Duplicated Data9:02 with Alyssa Batula
Sometimes a dataset may have the same information recorded multiple times. This duplicated data can cause problems with our analysis..
- Outlier - An example that is highly different from the majority of examples.
Data Source Information:
National Health and Nutrition Examination Survey (NHANES) main site
NHANES 1999-2000 information
Body Measurements Documentation/Codebook
Python and Pandas Resources:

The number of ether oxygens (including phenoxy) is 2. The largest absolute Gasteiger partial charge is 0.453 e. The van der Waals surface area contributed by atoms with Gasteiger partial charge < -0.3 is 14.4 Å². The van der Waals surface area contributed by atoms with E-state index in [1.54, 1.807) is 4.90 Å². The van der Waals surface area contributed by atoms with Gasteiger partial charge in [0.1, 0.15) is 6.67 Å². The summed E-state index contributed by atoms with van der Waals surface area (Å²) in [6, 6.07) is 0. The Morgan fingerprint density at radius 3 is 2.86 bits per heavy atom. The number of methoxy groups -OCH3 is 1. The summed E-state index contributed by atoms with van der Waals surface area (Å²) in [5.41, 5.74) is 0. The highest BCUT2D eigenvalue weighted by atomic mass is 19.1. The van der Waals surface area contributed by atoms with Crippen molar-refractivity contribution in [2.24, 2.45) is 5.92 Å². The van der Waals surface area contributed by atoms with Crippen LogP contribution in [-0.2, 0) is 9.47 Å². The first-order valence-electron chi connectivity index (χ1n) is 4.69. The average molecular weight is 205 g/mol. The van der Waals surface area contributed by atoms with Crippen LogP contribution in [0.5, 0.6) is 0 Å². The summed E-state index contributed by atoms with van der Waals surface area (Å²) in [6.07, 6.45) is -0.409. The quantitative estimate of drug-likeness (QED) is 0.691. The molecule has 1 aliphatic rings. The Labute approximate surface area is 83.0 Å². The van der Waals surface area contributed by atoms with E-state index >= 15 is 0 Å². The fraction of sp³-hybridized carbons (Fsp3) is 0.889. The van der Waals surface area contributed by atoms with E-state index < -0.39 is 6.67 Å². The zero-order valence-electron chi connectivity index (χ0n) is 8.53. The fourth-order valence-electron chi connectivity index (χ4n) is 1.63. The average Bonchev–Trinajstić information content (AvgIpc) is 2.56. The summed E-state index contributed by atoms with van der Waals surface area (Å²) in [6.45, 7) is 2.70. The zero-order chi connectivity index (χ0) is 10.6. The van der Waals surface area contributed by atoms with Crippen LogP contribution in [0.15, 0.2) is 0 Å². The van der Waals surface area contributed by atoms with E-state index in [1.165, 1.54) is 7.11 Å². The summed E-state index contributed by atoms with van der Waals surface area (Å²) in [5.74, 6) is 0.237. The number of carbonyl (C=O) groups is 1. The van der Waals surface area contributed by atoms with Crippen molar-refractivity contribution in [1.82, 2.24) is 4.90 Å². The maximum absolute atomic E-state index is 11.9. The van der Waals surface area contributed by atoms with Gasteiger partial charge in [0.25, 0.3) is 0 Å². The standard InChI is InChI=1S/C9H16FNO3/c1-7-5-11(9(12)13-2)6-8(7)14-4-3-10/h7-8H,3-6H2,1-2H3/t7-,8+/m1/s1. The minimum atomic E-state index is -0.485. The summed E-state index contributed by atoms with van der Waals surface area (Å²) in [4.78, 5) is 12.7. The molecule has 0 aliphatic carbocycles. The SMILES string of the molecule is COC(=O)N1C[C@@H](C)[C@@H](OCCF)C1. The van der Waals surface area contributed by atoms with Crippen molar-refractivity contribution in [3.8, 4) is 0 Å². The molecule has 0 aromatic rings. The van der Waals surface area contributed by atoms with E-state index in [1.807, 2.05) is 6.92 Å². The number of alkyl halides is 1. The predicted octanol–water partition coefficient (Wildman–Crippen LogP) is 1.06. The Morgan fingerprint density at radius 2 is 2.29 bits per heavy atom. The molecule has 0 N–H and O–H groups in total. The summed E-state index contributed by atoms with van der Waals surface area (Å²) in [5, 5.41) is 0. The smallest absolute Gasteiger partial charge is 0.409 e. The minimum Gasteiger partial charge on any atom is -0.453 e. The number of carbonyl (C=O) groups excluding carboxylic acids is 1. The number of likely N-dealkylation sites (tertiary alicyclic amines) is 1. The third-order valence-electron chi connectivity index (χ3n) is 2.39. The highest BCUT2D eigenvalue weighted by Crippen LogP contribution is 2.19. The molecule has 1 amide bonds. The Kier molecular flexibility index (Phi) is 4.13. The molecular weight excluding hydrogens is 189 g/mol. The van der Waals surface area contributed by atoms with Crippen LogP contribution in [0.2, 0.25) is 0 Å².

In our last lesson, we talked about missing data in our dataset. 0:00 Now we're going to take a look at the opposite problem, 0:04 a dataset with duplicate information. 0:07 We want to make sure each example is only counted once. 0:09 Otherwise, our analysis could place too much importance 0:13 on the related examples since, from the computer's perspective, 0:16 those sets of values occur several times in our dataset. 0:20 We'll be looking for three types of duplicates. 0:24 Perfect duplicates, where the rows or columns are completely identical. 0:26 Split duplicates, where information is split between the duplicated rows or 0:31 columns. 0:35 And conflicting duplicates, where there are discrepancies between the data 0:36 contained in different rows or columns. 0:39 When dealing with duplicates, it's important to keep in mind 0:42 whether it's possible to have perfectly duplicated entries. 0:45 For example, we could have two people named Sam Smith who are 54 years old. 0:48 But it's less likely to have two people with the same name, address, and birthday. 0:53 We'll be using data files you saved after the last lesson. 0:58 But you can also download the exact version I'll be using 1:02 from the links in the teacher's notes. 1:05 There's also a link to the code I'll be using. 1:07 Go ahead and pause this video while you download any files you need and 1:09 set up your programming environment. 1:13 Once you're ready, let's get started. 1:15 Let's load in the Pandas and Numpy libraries. 1:19 And now we load in our data. 1:26 Let's load in all three data files this time. 1:28 Let's look for any duplicated rows in demographics dataframe. 1:46 We know the sequence column should have a unique number for each person. 1:50 So let's see if it has any duplicates. 1:53 First, we sort the dataframe so 1:55 that the numbers in the sequence column are in ascending order. 1:57 This isn't necessary, but it does make the data easier to look at. 2:00 Now we use the Panda's duplicated method to find all rows where the sequence column 2:06 is duplicated. 2:10 Setting the argument keep to be false tells it to mark all duplicated rows. 2:12 We'll store these in the variable ind for index. 2:16 Now let's print out the number of duplicated rows. 2:22 Let's also print the first few rows of all the columns. 2:25 We have 1213 duplicated rows in our dataset. 2:47 We can see the first five here, 2:53 but there's far too much data to go through everything by hand. 2:54 Lets start with the simplest case, getting rid of any pure duplicates. 2:58 Pandas has a drop duplicates method for 3:02 dataframes that will drop all rows where all entries are identical. 3:04 In our case, 3:08 we know each entry should have a unique value in the sequence column. 3:09 So it's safe to drop all identical duplicates. 3:13 Now let's take another look at how many repeated 3:21 entries we have by copying the code we used earlier. 3:25 Now we're down to 814 duplicates. 3:40 Next, we'll look for examples where an entry is split across multiple rows. 3:44 One example of how this could happen is if data is collected on multiple days and 3:48 the data entry process starts a new entry every time new data is entered. 3:53 We want to use the other duplicated rows to try and fill in all the missing values. 3:57 If this creates a perfect match across all the rows, 4:02 we can then drop all but one of them. 4:05 To do this we use the itertools library for 4:07 its useful product function, which we'll need in a moment. 4:10 Now wevneed a unique list of all IDs that are duplicated. 4:13 We can get this by selecting only the duplicated rows in the SEQN column. 4:17 And then using the unique method to show each ID only once. 4:22 We want to iterate over all duplicate IDs, so we use a for loop. 4:27 We need to get the location of all rows that match our current ID number. 4:36 And here is where that product function comes in. 4:50 We pass in our duplicated rows and specify the repeat parameter to be 2. 4:53 It will return all possible pairs of these rows. 4:58 This is almost identical to two nested for 5:02 loops, where each loop's over every possible row. 5:04 Except that it skips the cases where both rows are the same. 5:08 Now for each of pair rows, 5:12 we want to fill in the missing values of one row with the values of the other. 5:13 We can do this with the dataframe's fillna method. 5:17 It will fill in all not a number entries from the first row with the data from 5:20 the row passed as an argument. 5:24 Now let's drop all our duplicates again, and see how many are left. 5:28 We're down to 416 duplicated rows. 5:59 All remaining duplicates should belong to our third case, 6:03 they have conflicting information. 6:05 We can see an example of this in the duplications for ID 60, 6:07 the values for column RIDEXMON don't match. 6:12 We have no way of knowing which value is correct, so 6:16 it's safest to drop all rows with conflicting information. 6:18 So first, we need to get all duplicated rows. 6:22 Then we remove them from our dataset by selecting only 6:30 those that aren't duplicated. 6:33 And after printing our duplicated rows, 7:03 we can see that we've gotten rid of the last of them. 7:05 It's also possible to have conflicting columns. 7:08 Here, we want to make sure that the only duplicated column between our 7:11 demographics and body measures dataframes is the sequence column. 7:14 If we cast a list of columns in demo to a set, 7:17 we can find the intersection of it and the bmx dataframe. 7:20 An intersection tell us which values are present in two sets. 7:23 It looks like our sequence column is in both data frames, but so 7:29 is the column for age. 7:32 The code books say that age should only be recorded in the demographics file. 7:34 So let's drop it from the body measures data frame. 7:38 Great, now the only column in both dataframes is the sequence column. 7:51 Now, we can merge these two datasets into a single dataframe using the merge 7:55 function. 7:59 And as before, we wanna save any changes we've made to our dataset. 8:07 Before we move on, there are some more practice exercises for you. 8:37 The teacher's notes have a link to the practice notebook for this lesson. 8:40 You'll be fixing any duplicate rows or columns in the occupation file. 8:44 And then you'll be merging all three files into a single dataset. 8:47 Don't forget to save your files again when you finish. 8:50 Once you've completed these exercises, you'll be ready for the next lesson. 8:53 In our next lesson, we'll cover a couple more data issues, infeasible data and 8:57 extreme data. 9:01